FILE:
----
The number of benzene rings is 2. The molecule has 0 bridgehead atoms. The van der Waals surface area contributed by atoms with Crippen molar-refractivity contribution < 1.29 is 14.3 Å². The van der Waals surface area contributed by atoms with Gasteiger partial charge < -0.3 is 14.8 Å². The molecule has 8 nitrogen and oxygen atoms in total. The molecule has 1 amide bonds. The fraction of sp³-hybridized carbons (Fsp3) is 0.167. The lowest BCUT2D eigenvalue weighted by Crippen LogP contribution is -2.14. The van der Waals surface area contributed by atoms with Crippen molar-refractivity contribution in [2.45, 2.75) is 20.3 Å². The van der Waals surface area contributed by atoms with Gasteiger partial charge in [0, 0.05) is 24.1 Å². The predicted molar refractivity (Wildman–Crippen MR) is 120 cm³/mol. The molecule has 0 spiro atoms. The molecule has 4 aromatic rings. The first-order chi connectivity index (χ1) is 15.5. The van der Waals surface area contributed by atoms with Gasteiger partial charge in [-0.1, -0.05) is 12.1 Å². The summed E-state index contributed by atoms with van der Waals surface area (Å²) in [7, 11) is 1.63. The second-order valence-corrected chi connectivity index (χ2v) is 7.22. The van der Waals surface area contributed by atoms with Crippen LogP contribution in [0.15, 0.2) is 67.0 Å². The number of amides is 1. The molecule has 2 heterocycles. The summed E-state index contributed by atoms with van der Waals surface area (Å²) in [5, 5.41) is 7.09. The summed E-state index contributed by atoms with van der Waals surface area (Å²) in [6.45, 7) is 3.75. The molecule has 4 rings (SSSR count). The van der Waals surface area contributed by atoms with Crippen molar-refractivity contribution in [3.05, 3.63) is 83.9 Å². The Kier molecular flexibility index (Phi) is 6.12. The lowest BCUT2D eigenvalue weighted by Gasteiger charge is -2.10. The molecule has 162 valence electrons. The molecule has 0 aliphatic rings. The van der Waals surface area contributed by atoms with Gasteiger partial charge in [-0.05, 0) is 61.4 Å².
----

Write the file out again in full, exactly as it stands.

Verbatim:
The number of benzene rings is 2. The molecule has 0 bridgehead atoms. The van der Waals surface area contributed by atoms with Crippen molar-refractivity contribution < 1.29 is 14.3 Å². The van der Waals surface area contributed by atoms with Gasteiger partial charge < -0.3 is 14.8 Å². The molecule has 8 nitrogen and oxygen atoms in total. The molecule has 1 amide bonds. The fraction of sp³-hybridized carbons (Fsp3) is 0.167. The lowest BCUT2D eigenvalue weighted by Crippen LogP contribution is -2.14. The van der Waals surface area contributed by atoms with Crippen molar-refractivity contribution in [2.45, 2.75) is 20.3 Å². The van der Waals surface area contributed by atoms with Gasteiger partial charge in [0, 0.05) is 24.1 Å². The predicted molar refractivity (Wildman–Crippen MR) is 120 cm³/mol. The molecule has 0 spiro atoms. The molecule has 4 aromatic rings. The first-order chi connectivity index (χ1) is 15.5. The van der Waals surface area contributed by atoms with Gasteiger partial charge in [-0.1, -0.05) is 12.1 Å². The summed E-state index contributed by atoms with van der Waals surface area (Å²) in [7, 11) is 1.63. The second-order valence-corrected chi connectivity index (χ2v) is 7.22. The van der Waals surface area contributed by atoms with Crippen LogP contribution in [0.15, 0.2) is 67.0 Å². The number of amides is 1. The molecule has 2 heterocycles. The summed E-state index contributed by atoms with van der Waals surface area (Å²) in [5, 5.41) is 7.09. The summed E-state index contributed by atoms with van der Waals surface area (Å²) in [6.45, 7) is 3.75. The molecule has 4 rings (SSSR count). The van der Waals surface area contributed by atoms with Crippen molar-refractivity contribution in [3.05, 3.63) is 83.9 Å². The Kier molecular flexibility index (Phi) is 6.12. The lowest BCUT2D eigenvalue weighted by Gasteiger charge is -2.10. The molecule has 162 valence electrons. The molecule has 0 aliphatic rings. The van der Waals surface area contributed by atoms with Gasteiger partial charge in [-0.05, 0) is 61.4 Å².